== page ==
What we're reading

Photo by Bart Heird
Sep 2013
9

This is the first of a regular round-up of things we've enjoyed reading.

From the media

"Mapping the Anthropocene: Visualizing How Humans are Embedded in Nature"

Erle Ellis, Navin Ramankutty, Chad Monfreda – The Breakthrough

"We need to repurpose science".

Melanie Smallman in the Guardian on a science fit for the challenges of the 21st century

"We really don't know how global warming will affect the number of hurricanes and their intensity"

Jeff Masters responds in his blog to new modelling results from Kerry Emanuel of MIT

"The IPCC is still a curiously misunderstood body"

Pilita Clark tries to help – Financial Times

"Advocacy by climate scientists has damaged trust in the science"

Tamsin Edwards says scientists must be impartial – The Guardian

"Egypt is on the brink of a protracted state-collapse process driven by intensifying resource scarcity"

The Atlantic on the roots of Egypt's crisis in energy, food and water shortfalls.

"The dubious history of weather manipulation"

Foreign Policy offers a chronology of  efforts that prefigure geoengineering (possibly).

"Intensified systems do not meet global food needs"

Brian Wynne and Georgina Catacora-Vargas call for a rethink on scientific approaches to agricultural innovation – SciDev.Net

 "I didn’t think things would look so good right now"

Charles Kenny of the Center for Global Development asseses the state of debate on post-2015 development goals – SciDev.Net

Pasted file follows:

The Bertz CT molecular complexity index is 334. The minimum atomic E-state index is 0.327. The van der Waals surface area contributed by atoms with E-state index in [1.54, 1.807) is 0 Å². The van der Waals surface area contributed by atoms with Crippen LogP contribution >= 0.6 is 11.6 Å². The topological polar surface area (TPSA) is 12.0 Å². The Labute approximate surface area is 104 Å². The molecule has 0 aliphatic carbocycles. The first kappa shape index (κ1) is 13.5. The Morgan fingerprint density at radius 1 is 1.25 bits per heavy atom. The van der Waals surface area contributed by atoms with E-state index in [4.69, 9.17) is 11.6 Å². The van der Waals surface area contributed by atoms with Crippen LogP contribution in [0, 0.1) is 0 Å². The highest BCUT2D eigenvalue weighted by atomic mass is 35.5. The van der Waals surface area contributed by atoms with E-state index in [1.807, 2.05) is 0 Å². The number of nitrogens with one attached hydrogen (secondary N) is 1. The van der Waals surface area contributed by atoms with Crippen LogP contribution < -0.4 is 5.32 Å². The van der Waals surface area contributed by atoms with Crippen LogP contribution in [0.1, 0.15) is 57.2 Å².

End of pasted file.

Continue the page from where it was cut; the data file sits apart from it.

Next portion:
"Ecologists should pay much more attention to the links between natural resources and human actors"

The Stockholm Resilience Centre offers a new analysis of regime shifts in ecosystems.

"Climate change is a leveler"

Interview with Rachel Kyte of the World Bank on why overcoming poverty entails taking on global warming. – The National Journal

"Lovelock's grand vision marches on"

New Scientist reviews Michael Ruse's new history of the Gaia hypothesis.

"Join us in a global conversation"

The Rockefeller Foundation launches its Centennial Challenge - for Resilient Cities.

From peer-reviewed journals

Globally networked risks and how to respond

Dirk Helbing in Nature: Is it possible to manage global systemic risk?

Overestimated global warming over the past 20 years

John C. Fyfe, Nathan P. Gillett and Francis W. Zwiers write in Nature Climate Change: why the models got it wrong.

Palaeoclimate: East Antarctica's Achilles' heel

Claus-Dieter Hillenbrand in Nature: Parts of the world’s most stable ice sheet may not be so stable.

Half of All Papers Now Free in Some Form, Study Claims

Jocelyn Kaiser in Science: Too good to be true?

Planetary boundaries, equity and global sustainability: why wealthy countries could benefit from more equity

Will Steffen, Mark Stafford Smith in Current Opinion in Environmental Sustainability: When it comes to sustainability (and much else) equality is in the best interests of the wealthy nations.

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